Eight people who helped save two lives in dramatic sea rescues in Hawke's Bay last year were honoured at a special ceremony.
The eight received Royal Humane Society bravery awards in the form of medals and certificates and were hailed for their selfless and heroic actions at the Napier City Council Chambers yesterday.
Also on the list was a ninth recipient - but tourist Julian Mantoan had returned to Germany.
Four of the awards resulted from the actions of police officers who took on huge breakers on Napier's Marine Parade on March 10 last year to rescue 12-year-old Joshua McQuoid.
Senior Constable Bryan Farquharson and Constable Paul Bailey were presented with Bronze Medal awards by Napier Mayor Bill Dalton while Senior Sergeant Michael Stevenson and Constable Setu Pio received Certificates of Merit.
Mr Mantoan was also involved in that rescue.
Constable Bailey said it was effectively part of the job.
Mayor Dalton described the actions of all involved as "remarkable" and that it gave him a "great deal of pleasure" to acknowledge the recipients before a crowd of about 50 friends and family.
The rescues were, he said, dramatic.
On March 10, around 5pm, 12-year-old Joshua McQuoid was standing with his back to the sea when a large wave knocked him down and dragged him out. As people nearby made urgent calls to police for help German tourist Julian Mantoan dashed into the surf and was able to reach the boy.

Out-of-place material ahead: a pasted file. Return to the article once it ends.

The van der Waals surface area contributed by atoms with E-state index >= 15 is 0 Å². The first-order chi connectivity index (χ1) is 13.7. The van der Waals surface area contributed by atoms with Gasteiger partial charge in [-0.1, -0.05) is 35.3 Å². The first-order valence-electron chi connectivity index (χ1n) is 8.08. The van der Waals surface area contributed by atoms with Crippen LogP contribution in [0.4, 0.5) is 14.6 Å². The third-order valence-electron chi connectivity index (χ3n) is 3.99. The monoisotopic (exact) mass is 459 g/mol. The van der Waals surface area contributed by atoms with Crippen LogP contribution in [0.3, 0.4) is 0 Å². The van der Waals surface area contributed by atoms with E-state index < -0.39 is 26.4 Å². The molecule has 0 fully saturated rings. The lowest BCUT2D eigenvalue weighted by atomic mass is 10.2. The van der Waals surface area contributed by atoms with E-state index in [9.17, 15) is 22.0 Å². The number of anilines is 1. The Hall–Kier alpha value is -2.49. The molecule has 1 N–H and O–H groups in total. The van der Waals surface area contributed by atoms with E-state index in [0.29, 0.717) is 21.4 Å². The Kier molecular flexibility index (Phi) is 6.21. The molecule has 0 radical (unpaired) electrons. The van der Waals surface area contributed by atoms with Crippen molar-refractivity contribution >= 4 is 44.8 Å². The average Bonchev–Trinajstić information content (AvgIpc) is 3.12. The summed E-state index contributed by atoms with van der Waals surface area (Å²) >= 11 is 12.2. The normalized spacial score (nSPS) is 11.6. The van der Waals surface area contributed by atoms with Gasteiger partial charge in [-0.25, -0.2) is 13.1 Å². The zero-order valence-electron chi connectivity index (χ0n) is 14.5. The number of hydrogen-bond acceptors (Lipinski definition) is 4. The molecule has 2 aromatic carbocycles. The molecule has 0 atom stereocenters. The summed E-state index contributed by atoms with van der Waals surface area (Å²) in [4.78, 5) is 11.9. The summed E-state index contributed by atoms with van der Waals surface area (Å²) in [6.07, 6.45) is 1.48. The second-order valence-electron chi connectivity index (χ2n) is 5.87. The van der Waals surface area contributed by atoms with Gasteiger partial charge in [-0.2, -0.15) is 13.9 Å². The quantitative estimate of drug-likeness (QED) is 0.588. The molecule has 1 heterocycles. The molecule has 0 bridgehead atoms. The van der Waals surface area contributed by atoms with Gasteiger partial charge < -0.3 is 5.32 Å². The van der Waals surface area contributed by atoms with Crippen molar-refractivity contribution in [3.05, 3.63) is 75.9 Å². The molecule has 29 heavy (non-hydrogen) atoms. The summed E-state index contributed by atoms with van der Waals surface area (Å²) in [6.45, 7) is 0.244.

Mr Mantoan had difficulty swimming with the use of one arm and lost his hold of the boy and was unable to continue and only just made it back to shore exhausted.
Senior Constable Farquharson was the first officer to arrive and ran into the surf.
He was unable to get to the boy as the waves had become too fierce.
Constable Bailey then arrived.
He dashed into the surf and was able to reach the boy, grabbing him, trying to push him closer to shore and was able to reach Mr Farquharson.
They grabbed each other but with the force of the undertow lost their grip and Mr Bailey with the boy ended up tumbling under the waves again and lost his grip several times, ultimately losing sight of him.
Joshua had been underwater for about 20 seconds when Mr Bailey felt him brush against his leg. He grabbed him.
Constable Farquharson called to bystanders to form a human chain to drag them out.
A chain was formed with Mr Farquharson, Constable Pio and Senior Sergeant Stevenson who also entered the water.
When Constable Bailey saw the chain he pushed the boy forward on a wave towards it and Joshua was caught and passed back to the beach.
The youngsters was treated by paramedics before being taken to Hawke's Bay Hospital.